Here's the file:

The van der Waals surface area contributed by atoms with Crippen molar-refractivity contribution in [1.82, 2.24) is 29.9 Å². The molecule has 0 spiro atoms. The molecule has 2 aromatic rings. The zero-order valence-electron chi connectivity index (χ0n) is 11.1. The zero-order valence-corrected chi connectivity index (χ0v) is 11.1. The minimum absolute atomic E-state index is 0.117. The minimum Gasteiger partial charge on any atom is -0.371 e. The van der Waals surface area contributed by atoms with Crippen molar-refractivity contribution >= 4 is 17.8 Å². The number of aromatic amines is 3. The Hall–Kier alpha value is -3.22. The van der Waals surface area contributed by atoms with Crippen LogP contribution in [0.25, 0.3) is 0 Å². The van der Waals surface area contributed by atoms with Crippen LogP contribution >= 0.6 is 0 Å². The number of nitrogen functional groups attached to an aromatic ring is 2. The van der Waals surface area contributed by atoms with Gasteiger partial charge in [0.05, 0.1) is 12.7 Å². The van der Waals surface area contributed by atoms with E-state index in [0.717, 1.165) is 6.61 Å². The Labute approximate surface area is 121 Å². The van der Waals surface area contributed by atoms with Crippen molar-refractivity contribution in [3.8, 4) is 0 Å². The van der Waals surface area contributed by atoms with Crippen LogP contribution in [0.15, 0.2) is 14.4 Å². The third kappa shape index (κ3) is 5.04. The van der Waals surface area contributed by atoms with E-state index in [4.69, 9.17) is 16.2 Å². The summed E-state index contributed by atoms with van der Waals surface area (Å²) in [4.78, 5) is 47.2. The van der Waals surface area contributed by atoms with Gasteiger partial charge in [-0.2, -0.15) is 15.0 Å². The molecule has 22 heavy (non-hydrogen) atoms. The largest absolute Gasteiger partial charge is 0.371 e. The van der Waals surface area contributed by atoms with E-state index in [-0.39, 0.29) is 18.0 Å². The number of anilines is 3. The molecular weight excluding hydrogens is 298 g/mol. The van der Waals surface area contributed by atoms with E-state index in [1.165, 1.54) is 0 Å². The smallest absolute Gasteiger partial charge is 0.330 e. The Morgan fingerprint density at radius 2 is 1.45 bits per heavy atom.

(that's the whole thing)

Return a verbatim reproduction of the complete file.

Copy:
The van der Waals surface area contributed by atoms with Crippen molar-refractivity contribution in [1.82, 2.24) is 29.9 Å². The molecule has 0 spiro atoms. The molecule has 2 aromatic rings. The zero-order valence-electron chi connectivity index (χ0n) is 11.1. The zero-order valence-corrected chi connectivity index (χ0v) is 11.1. The minimum absolute atomic E-state index is 0.117. The minimum Gasteiger partial charge on any atom is -0.371 e. The van der Waals surface area contributed by atoms with Crippen molar-refractivity contribution >= 4 is 17.8 Å². The number of aromatic amines is 3. The Hall–Kier alpha value is -3.22. The van der Waals surface area contributed by atoms with Crippen LogP contribution in [0.25, 0.3) is 0 Å². The van der Waals surface area contributed by atoms with Crippen LogP contribution >= 0.6 is 0 Å². The number of nitrogen functional groups attached to an aromatic ring is 2. The van der Waals surface area contributed by atoms with Gasteiger partial charge in [0.05, 0.1) is 12.7 Å². The van der Waals surface area contributed by atoms with E-state index in [0.717, 1.165) is 6.61 Å². The Labute approximate surface area is 121 Å². The van der Waals surface area contributed by atoms with Crippen molar-refractivity contribution in [3.8, 4) is 0 Å². The van der Waals surface area contributed by atoms with Crippen LogP contribution in [0.15, 0.2) is 14.4 Å². The third kappa shape index (κ3) is 5.04. The van der Waals surface area contributed by atoms with E-state index in [4.69, 9.17) is 16.2 Å². The summed E-state index contributed by atoms with van der Waals surface area (Å²) in [4.78, 5) is 47.2. The van der Waals surface area contributed by atoms with Gasteiger partial charge in [-0.2, -0.15) is 15.0 Å². The molecule has 22 heavy (non-hydrogen) atoms. The largest absolute Gasteiger partial charge is 0.371 e. The van der Waals surface area contributed by atoms with E-state index in [-0.39, 0.29) is 18.0 Å². The number of anilines is 3. The molecular weight excluding hydrogens is 298 g/mol. The van der Waals surface area contributed by atoms with E-state index in [1.165, 1.54) is 0 Å². The smallest absolute Gasteiger partial charge is 0.330 e. The Morgan fingerprint density at radius 2 is 1.45 bits per heavy atom.